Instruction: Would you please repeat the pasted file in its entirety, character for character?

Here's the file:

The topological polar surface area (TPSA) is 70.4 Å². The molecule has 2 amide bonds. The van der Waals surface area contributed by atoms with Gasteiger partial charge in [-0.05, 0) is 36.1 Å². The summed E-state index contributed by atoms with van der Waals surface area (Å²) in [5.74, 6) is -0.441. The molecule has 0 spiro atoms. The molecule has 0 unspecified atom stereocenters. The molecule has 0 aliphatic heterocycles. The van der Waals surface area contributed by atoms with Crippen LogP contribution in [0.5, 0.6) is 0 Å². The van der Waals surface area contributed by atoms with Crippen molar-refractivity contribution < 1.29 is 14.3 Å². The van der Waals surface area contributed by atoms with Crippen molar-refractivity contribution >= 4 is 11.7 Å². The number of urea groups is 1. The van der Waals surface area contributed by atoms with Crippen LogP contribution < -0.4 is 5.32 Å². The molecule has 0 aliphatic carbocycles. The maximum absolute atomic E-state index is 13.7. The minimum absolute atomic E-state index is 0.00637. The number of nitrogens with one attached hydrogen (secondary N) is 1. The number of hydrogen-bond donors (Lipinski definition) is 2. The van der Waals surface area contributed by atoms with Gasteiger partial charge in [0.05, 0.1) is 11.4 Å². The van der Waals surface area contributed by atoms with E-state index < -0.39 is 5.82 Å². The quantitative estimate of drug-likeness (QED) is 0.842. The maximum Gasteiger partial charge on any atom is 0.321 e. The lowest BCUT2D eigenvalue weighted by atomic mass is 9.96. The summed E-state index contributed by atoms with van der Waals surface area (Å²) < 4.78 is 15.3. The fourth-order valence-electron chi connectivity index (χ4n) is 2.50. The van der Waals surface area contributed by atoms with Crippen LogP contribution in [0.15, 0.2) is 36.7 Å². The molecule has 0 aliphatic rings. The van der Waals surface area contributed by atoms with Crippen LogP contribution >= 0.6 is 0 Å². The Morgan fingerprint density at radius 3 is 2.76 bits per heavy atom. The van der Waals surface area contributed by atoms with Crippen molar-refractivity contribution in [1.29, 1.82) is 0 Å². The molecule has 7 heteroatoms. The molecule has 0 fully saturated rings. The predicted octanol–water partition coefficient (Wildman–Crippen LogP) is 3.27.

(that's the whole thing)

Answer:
The topological polar surface area (TPSA) is 70.4 Å². The molecule has 2 amide bonds. The van der Waals surface area contributed by atoms with Gasteiger partial charge in [-0.05, 0) is 36.1 Å². The summed E-state index contributed by atoms with van der Waals surface area (Å²) in [5.74, 6) is -0.441. The molecule has 0 spiro atoms. The molecule has 0 unspecified atom stereocenters. The molecule has 0 aliphatic heterocycles. The van der Waals surface area contributed by atoms with Crippen LogP contribution in [0.5, 0.6) is 0 Å². The van der Waals surface area contributed by atoms with Crippen molar-refractivity contribution < 1.29 is 14.3 Å². The van der Waals surface area contributed by atoms with Crippen molar-refractivity contribution >= 4 is 11.7 Å². The number of urea groups is 1. The van der Waals surface area contributed by atoms with Crippen LogP contribution < -0.4 is 5.32 Å². The molecule has 0 aliphatic carbocycles. The maximum absolute atomic E-state index is 13.7. The minimum absolute atomic E-state index is 0.00637. The number of nitrogens with one attached hydrogen (secondary N) is 1. The number of hydrogen-bond donors (Lipinski definition) is 2. The van der Waals surface area contributed by atoms with Gasteiger partial charge in [0.05, 0.1) is 11.4 Å². The van der Waals surface area contributed by atoms with E-state index < -0.39 is 5.82 Å². The quantitative estimate of drug-likeness (QED) is 0.842. The maximum Gasteiger partial charge on any atom is 0.321 e. The lowest BCUT2D eigenvalue weighted by atomic mass is 9.96. The summed E-state index contributed by atoms with van der Waals surface area (Å²) < 4.78 is 15.3. The fourth-order valence-electron chi connectivity index (χ4n) is 2.50. The van der Waals surface area contributed by atoms with Crippen LogP contribution in [0.15, 0.2) is 36.7 Å². The molecule has 0 aliphatic rings. The van der Waals surface area contributed by atoms with Crippen LogP contribution >= 0.6 is 0 Å². The Morgan fingerprint density at radius 3 is 2.76 bits per heavy atom. The van der Waals surface area contributed by atoms with Crippen molar-refractivity contribution in [1.29, 1.82) is 0 Å². The molecule has 7 heteroatoms. The molecule has 0 fully saturated rings. The predicted octanol–water partition coefficient (Wildman–Crippen LogP) is 3.27.